When The Brave and the Bold #35 came out in the Spring of 1961, readers noticed something a little different about the letters page; the full address of each letter writer was printed under their name. Armed with this resource, two young comic book fans, Jerry Bails and Roy Thomas, quickly established a network through which they could distribute their new fanzine, Alter-Ego.
In November 1960, Roy Thomas wrote DC comics inquiring about back issues of All-Star Comics. DC editor Julius Schwartz forwarded Thomas’ inquiry to All-Star writer Gardner Fox who replied that he had sold his bound volumes of the title to a fan in Detroit named Jerry Bails. Thomas secured Bails’ address and an extensive correspondence between the two fans ensued. The result, several months later, was the creation of a fanzine and a comic book fan network the like of which hadn’t really existed for the medium since the days of EC’s Fan-Addicts.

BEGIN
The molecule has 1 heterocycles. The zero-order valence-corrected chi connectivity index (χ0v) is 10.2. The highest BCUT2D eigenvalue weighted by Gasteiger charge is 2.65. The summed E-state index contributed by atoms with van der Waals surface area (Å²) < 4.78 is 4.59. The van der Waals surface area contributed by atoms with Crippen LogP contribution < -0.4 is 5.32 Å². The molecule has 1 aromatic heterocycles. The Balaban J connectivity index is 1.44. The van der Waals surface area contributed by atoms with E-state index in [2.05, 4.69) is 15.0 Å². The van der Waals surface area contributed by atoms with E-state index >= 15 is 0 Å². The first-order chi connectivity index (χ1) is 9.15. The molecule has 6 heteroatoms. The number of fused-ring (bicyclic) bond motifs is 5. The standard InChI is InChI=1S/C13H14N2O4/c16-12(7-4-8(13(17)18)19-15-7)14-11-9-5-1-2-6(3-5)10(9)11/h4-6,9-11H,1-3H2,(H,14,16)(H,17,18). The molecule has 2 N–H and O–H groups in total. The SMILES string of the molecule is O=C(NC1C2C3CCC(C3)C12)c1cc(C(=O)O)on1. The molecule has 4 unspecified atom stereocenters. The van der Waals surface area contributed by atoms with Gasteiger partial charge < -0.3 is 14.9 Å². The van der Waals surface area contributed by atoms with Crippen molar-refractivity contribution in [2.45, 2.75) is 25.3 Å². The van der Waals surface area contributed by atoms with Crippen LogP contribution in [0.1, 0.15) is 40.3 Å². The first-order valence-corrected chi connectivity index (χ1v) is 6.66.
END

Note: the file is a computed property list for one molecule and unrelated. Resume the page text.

Letters from Bails and Thomas were frequently found in the letters pages of DC titles during 1961. (Marvel wouldn’t introduce letters pages until 1962). Most important of these for the future of fandom was a letter from Thomas printed in Justice League of America #8 near the end of the year, in which Julie Schwartz allowed him to pitch the new fanzine.
Schwartz’s reply is interesting. One wonders why the originators of Science Fiction fanzines (a first usually credited to Raymond A. Palmer) hadn’t promoted or encouraged such an endeavour for comic books sooner. Perhaps the printing of letter writers’ addresses was intended to achieve that goal all along. If so, I salute the subtle marketing skills being exercised at DC fifty years ago.